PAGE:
Ex-coroner Butler-Sloss says Fayed 'money' only reason Diana inquest continues

Last updated at 22:19 06 March 2008

Overruled: Baroness Butler-Sloss

The previous coroner in the Diana inquest, who stepped down last June, has claimed that Mohamed Al Fayed's cash is the only reason it has been able to go on for so long.

Baroness Butler-Sloss said: "I don't think that anybody, however persevering and persistent, without the money that he has could have kept it going."

Interviewed by Cambridge Student magazine, she also pointed out that very few members of the public are turning up to watch the courtroom marathon, which has already cost the taxpayer £6million.

Baroness Butler-Sloss, 74, is Britain's former top woman judge.

She was brought out of retirement to take over as coroner in September 2006 after her predecessor, Royal Coroner Michael Burgess, quit blaming a "heavy and constant" workload.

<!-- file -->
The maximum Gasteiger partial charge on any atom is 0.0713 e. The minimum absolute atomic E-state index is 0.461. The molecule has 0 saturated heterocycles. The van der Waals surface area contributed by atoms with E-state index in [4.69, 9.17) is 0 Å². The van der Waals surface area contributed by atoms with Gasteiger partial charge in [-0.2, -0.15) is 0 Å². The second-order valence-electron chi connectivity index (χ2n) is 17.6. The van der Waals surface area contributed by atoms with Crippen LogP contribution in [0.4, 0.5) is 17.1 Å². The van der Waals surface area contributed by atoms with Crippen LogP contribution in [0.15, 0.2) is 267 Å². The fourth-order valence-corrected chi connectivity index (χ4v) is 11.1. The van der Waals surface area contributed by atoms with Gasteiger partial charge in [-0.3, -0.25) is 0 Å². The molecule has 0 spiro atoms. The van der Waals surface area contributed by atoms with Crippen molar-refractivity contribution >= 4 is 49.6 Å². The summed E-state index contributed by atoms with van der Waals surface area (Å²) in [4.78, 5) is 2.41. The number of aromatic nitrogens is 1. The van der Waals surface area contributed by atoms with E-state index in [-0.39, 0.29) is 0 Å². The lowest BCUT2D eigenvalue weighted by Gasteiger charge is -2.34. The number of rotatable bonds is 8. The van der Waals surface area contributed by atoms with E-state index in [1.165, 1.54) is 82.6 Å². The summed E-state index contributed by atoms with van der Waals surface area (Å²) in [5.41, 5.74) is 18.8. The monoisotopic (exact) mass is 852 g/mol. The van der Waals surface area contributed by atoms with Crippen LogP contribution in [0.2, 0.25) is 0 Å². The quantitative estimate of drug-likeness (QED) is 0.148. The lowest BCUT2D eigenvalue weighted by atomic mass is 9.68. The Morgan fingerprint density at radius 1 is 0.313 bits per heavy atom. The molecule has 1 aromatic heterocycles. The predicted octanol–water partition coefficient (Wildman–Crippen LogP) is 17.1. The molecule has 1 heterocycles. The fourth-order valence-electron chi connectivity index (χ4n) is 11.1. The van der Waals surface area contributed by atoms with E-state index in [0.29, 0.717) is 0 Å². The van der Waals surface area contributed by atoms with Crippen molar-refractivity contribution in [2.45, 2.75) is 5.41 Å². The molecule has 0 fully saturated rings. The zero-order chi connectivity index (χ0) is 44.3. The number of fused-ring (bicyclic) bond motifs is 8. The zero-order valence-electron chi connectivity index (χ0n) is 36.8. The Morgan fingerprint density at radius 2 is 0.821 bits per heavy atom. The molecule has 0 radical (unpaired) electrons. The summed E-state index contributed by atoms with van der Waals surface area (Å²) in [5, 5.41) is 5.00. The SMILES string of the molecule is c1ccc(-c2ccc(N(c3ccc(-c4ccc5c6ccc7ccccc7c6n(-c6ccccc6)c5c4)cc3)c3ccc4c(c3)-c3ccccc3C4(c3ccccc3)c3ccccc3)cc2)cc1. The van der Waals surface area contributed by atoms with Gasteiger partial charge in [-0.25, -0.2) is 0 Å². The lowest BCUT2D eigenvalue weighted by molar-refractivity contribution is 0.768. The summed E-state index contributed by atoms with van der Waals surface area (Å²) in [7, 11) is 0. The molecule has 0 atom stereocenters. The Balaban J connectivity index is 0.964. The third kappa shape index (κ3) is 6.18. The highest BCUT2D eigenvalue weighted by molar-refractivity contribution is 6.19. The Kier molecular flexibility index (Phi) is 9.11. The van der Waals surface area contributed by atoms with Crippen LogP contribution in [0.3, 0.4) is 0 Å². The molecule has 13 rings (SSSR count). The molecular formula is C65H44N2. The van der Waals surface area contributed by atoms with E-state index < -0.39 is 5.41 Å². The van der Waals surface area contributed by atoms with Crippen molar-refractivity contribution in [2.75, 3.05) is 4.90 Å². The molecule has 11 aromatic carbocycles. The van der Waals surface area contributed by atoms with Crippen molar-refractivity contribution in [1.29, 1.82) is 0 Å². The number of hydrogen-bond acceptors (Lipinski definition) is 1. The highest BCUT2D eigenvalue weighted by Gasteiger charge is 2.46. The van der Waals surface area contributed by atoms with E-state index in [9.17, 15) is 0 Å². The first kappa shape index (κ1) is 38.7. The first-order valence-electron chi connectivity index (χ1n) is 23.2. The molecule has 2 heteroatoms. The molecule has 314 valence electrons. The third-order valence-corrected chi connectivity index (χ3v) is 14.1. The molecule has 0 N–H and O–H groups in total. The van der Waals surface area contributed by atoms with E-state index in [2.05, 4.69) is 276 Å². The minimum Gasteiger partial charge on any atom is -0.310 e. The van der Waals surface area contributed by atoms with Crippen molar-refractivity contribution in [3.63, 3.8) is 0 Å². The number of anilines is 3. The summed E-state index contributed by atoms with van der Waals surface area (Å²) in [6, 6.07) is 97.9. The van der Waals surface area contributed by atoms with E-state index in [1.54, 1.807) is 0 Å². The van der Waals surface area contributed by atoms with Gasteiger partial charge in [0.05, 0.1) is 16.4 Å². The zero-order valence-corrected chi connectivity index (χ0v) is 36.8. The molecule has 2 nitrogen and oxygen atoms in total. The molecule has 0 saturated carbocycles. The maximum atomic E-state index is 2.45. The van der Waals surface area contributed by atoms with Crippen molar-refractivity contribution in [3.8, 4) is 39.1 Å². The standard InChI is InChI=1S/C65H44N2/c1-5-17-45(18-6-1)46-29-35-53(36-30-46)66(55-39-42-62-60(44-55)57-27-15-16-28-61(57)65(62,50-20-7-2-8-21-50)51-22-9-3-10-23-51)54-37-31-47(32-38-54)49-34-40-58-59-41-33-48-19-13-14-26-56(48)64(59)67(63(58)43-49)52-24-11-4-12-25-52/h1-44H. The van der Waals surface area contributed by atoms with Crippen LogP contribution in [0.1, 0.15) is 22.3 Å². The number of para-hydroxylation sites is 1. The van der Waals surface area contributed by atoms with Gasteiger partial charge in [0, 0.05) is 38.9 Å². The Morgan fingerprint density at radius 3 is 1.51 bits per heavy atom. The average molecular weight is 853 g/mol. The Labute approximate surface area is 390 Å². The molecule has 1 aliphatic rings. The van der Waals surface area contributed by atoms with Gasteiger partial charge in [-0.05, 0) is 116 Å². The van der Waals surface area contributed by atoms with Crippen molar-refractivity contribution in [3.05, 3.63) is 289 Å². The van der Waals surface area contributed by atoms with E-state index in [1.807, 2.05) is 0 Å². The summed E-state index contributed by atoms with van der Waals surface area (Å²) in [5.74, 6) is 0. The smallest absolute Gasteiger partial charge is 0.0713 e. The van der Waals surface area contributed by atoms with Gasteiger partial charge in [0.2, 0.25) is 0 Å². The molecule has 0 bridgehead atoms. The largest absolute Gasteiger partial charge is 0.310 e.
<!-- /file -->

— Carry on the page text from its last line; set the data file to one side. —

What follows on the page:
But the former head of the Family Division, used to sitting alone to hear cases in the High Court, had a difficult time presiding over the high-profile proceedings.

She had to concede several legal victories to Mr Al Fayed, who insists Diana and his son Dodi were murdered in a conspiracy masterminded by the Duke of Edinburgh.

She suffered the indignity of being overruled by three High Court judges who agreed with the Harrods tycoon that the inquest must sit with a jury.

Seven months after taking over, before the full hearing began, she announced she would stand down because she felt she was not up to the task of handling the case.

Mr Al Fayed has paid for Michael Mansfield, QC, one of Britain's most famous lawyers, to represent his family at the inquest.

The Lawyer magazine has estimated that the barrister will pocket more than £675,000 for his work in the inquest.

A spokesman for Mr Al Fayed dismissed Baroness Butler-Sloss's comments as a "silly outburst".

She added: "The scope, costs and duration of an inquest are decided by the coroner, Lord Justice Scott Baker, not Mohamed Al Fayed or any other interested person.

"She's effectively saying that British justice is for sale to the highest bidder. Her silly outburst confirms her good sense in stepping down from the role of coroner."

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